It happened to me last night.

Where were you?

At a local open mic.

Where do you go?

In Santa Cruz there’s currently like 7 mics a week I could hit, if I’m too lazy to go to SF.

Is it a solid steady scene in Santa Cruz, or intermittent work?

It’s blossomed in the last year, but of course we have the Crows Nest that Jon Fox has been booking for 30 years.

Ah, yeah, Jon Fox—I’ve known him for a little longer than that.

We’ve always been an outermost spoke on the Bay Area comedy hub.

I see.

So you’re a rising star at The Improv and the Catch, what was your decision to move west?

Chris Albrecht, who was the manager at The Improv, and a friend of mine, became an agent at ICM (International Creative Management). He was moving west and recommended that I go there and start getting some acting work—from some of his clients. And some stand-up work, as well, and that was at the beginning of the comedy boom. There were more clubs then comics, it was like the RAF at The Battle of Britain. They had more spitfire than teenagers they could stuff into the cockpit—more rooms then comics, more slots then comedians if you could even begin to imagine that ratio equation. I cannot picture it anymore and I was there! It was so surreal, pre-flood.

Who were your contemporaries that you were performing with when you first started on the West Coast?

Greg Travis, Denny Johnston, Carol Leifer, John DeBellis and Larry David—actually he moved out a little later. I started with Larry in New York. Richard Belzer would come out and do spots, Elayne Boosler, Andy Kaufman would do spots—before he passed in 84. Lots of people, Paul Rodriguez. . .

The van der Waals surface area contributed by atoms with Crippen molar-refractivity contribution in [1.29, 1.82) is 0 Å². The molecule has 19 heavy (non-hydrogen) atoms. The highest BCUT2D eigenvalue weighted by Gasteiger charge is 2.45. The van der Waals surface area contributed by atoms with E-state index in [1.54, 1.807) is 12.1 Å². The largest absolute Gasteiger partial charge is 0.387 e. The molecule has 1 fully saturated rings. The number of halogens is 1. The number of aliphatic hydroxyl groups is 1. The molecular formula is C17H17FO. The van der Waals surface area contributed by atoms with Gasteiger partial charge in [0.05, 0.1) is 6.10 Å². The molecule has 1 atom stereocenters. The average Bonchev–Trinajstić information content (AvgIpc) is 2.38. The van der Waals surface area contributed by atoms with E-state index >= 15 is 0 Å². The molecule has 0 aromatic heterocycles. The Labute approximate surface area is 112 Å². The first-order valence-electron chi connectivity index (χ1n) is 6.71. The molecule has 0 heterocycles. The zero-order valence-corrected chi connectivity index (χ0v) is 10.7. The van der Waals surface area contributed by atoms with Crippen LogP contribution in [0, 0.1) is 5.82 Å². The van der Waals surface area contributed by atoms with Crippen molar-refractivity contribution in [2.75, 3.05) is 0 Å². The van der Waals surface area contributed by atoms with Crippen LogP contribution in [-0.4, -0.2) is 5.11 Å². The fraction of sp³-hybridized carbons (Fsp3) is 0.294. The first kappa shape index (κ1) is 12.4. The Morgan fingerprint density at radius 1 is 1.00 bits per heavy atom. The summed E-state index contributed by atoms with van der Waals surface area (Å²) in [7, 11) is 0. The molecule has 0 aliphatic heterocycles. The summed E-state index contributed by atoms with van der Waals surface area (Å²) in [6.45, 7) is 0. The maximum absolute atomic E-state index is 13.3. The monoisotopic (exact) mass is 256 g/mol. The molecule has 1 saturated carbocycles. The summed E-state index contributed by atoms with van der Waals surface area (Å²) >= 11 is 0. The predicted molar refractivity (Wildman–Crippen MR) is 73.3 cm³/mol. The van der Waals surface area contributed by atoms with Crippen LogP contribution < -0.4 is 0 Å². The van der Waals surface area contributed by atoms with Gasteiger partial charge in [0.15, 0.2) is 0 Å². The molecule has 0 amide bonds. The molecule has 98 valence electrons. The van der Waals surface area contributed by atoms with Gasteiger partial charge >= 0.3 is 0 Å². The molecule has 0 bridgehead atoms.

Did you go on the road, or were you trying to stay local for acting gigs?

One always interfered with the other for obvious reasons. You have to be around to audition and lose the money that you could have made that week, guaranteed for doing a stand-up spot—or gamble that if you stayed that you would even get the acting spot. It turned out I was starting to do more acting. I really didn’t start rolling into acting until 80-84, that’s when it started to pick up. Before that I was just doing stand-up.

What was your connection Second City?

The Second City Alumni at The Upfront Theatre in Santa Monica. I didn’t go through the classes. I did study with J.J. Barry and Martin Harvey Friedberg in NY back in the 70s. They were former Second City people. So I studied with people who were Second City, but I was never a traditional student. I got accepted into the alumni because I know how to play the different games—but I didn’t go through all the things they went through. To this day I still have fun learning about a new game that maybe I should have known about a long time ago—but that I’m happy to know about now when I go to do it. I worked with Jeff Michalski and Jane Morris. Ryan Stiles would come, hang out and play and Colin Mochrie would show up.

Do you find more freedom doing improv then with your stand-up act?

They both have slightly different rules. In improv you have to be much more open to sharing your time on stage or you’re not a very good improv-ist. If you’re crushing everybody else out of the scene and you say, “Too bad for you,” you’ll be done soon. Improv is about absolute, listening, openness and cooperation and those are things that stand-up is not known for. But it’s awfully good training. A comic is adversarial, and no matter what you throw at them they play an opposite game where they will not do what you want them to do. But that doesn’t always work in improv. When an improv-er is standing next to you and they throw out something you have to go “Yes, and,” or you have displaced the system.

 

Were you part of the comedy strike at The Comedy Store in LA?

I was in New York and I read about the strike and was behind it. We had a sit down with the clubs in New York—and they began to give us a little pay to show solidarity. But back then, if you had a roommate, which I did, there was cheap rent. That seems like another planet now. It’s like science fiction to think about cheap rent in New York. It was a great place to live if you didn’t mind dodging a little lead.

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Interviews
03/31/2014